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    I'm actually reading To the Lighthouse in one class, and in another class we focused this week on stream of consciousness (I just got out of the class 20 minutes ago!). I don't usually care for it, but it all depends on how it's written. I tend to gravitate towards funnier forms of it, such as A Heartbreaking Work of Staggering Genius, rather than in works like Woolfe and Joyce. In fact, I was just wondering if there are any short fiction markets for stream of consciousness pieces.

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    practical experience, FTW Rose English's Avatar
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    Sorry not to respond sooner, I had dental work done yesterday and was away with the fairies for most of it. Better now.

    Hmm. Millicent M'lady; I've not read Ulysses or To The Lighthouse. Woolf does 'it' a lot, I think in A Room with a View. I might be referring to inner dialogue; if that is the same as thinking about thinking. I first encountered the 'stream of consciousness' idea in psychology rather than literature. To give an example of something recently read, which is what I'm trying to get at, is from Philip Roth's The Human Stain, p213,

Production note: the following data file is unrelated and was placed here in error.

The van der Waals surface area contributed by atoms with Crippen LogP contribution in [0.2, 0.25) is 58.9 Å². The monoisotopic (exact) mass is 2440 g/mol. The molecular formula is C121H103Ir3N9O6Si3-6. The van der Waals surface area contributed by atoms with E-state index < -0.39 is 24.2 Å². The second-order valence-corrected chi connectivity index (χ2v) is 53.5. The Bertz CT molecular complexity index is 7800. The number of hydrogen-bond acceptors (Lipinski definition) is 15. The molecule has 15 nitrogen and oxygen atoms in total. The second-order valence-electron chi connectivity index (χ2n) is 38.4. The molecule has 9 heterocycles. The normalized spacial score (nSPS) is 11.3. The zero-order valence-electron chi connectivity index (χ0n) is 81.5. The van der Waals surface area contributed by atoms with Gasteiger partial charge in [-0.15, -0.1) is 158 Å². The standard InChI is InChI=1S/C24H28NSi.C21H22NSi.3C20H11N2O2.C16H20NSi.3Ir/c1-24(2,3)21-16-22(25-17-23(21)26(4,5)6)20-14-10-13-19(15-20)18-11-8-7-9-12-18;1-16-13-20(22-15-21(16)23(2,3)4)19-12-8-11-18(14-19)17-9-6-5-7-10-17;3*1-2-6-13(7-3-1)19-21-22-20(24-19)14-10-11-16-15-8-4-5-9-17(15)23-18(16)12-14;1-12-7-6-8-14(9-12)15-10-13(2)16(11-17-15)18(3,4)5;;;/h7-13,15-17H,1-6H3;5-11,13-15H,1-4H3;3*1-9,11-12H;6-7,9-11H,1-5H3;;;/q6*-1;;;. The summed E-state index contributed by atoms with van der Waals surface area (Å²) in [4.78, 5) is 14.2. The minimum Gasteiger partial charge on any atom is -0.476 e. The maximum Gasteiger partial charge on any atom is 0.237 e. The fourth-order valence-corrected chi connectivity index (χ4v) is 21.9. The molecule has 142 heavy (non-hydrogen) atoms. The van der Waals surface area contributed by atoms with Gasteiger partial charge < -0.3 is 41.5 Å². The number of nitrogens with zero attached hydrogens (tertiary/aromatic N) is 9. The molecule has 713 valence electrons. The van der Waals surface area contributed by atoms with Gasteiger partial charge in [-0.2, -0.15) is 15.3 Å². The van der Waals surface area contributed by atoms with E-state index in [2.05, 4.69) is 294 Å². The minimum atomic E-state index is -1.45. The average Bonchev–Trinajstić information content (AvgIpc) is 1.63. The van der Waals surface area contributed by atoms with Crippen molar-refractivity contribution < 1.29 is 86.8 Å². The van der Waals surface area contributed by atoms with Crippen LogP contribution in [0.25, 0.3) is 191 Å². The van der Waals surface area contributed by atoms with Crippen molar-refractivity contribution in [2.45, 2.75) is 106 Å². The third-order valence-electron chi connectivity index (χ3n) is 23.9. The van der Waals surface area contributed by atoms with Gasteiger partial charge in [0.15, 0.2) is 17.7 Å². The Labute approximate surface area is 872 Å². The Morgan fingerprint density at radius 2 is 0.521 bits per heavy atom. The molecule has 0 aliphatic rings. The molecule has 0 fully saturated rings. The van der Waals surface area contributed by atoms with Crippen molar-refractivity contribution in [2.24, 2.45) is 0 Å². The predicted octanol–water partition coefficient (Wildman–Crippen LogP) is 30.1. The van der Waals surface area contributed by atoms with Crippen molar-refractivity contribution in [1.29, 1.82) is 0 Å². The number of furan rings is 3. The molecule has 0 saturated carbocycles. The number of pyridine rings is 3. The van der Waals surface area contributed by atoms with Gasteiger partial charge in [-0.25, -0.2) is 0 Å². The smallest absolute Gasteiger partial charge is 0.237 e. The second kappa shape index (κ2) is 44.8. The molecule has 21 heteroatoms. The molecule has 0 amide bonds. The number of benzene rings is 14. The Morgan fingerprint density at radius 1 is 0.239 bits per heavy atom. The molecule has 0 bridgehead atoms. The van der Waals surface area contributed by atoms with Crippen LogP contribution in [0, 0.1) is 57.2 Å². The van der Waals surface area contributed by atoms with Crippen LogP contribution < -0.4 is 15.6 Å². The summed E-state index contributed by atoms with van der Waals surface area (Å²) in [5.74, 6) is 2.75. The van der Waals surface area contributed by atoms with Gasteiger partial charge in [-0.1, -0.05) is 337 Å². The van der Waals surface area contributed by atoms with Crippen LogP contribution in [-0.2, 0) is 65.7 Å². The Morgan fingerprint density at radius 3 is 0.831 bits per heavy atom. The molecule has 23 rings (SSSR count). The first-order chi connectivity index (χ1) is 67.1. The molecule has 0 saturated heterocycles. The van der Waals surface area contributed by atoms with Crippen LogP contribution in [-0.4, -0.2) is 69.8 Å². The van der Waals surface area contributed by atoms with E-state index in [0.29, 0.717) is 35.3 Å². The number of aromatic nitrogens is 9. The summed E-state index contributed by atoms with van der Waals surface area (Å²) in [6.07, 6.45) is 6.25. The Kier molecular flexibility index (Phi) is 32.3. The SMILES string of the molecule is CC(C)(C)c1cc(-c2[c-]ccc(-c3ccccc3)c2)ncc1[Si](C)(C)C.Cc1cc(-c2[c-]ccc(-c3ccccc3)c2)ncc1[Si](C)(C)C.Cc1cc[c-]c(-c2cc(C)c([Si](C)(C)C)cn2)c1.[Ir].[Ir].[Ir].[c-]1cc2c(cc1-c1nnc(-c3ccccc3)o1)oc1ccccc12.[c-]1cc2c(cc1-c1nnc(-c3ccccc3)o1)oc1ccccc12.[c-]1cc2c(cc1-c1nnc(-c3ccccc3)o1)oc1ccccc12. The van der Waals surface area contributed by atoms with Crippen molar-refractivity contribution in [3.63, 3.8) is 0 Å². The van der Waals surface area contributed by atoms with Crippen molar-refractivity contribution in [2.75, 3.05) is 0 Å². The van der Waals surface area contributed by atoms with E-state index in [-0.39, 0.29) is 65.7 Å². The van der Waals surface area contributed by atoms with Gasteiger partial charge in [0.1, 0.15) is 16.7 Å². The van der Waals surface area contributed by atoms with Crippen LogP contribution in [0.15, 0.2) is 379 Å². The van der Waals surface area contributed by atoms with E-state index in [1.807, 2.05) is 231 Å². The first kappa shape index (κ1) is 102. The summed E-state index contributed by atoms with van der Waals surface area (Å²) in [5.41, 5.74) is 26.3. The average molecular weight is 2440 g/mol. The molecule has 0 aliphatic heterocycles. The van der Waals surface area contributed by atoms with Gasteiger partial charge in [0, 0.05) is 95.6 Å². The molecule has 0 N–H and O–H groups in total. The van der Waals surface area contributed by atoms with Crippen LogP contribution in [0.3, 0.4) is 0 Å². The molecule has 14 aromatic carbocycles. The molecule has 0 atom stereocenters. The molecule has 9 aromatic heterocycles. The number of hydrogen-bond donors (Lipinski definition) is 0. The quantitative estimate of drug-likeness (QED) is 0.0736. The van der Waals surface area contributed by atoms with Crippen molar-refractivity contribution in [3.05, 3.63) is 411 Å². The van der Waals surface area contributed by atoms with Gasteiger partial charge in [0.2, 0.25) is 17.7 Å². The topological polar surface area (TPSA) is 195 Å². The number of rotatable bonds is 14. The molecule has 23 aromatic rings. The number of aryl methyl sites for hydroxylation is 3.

"...And when he's not with her it's there too-it's the secret that's his magnetism. It's something not there that beguiles, and it's what' s been drawing me all along, the enigmatic it that he holds apart as his and no one else's. He's set himself up like the moon to be only half visible. And I cannot make him fully visible. There is a blank. That's all I can say. They are, together, a pair of blanks..."

    Backslashbaby, I like 'it' too, whatever it is; SOC or otherwise. I find it beautiful in itself, and I enjoy thinking about the sentences this way and that, finding different angles to admire them from, gain meaning from.

    The reason why I'm trying to understand this is because I'm working in a perfunctory manner at a novel which I gave an outline, and a plot. It's all wrong. What I want to do is explore, through a character's thinking, and her relationships, a specific theme. And I thought it might read more like the kind of writing above. But how do I do 'it' well?

    I'm probably still not making much sense! No-one's fault but mine. Please feel free to add your thoughts, anything at all will be appreciated.

  6. #6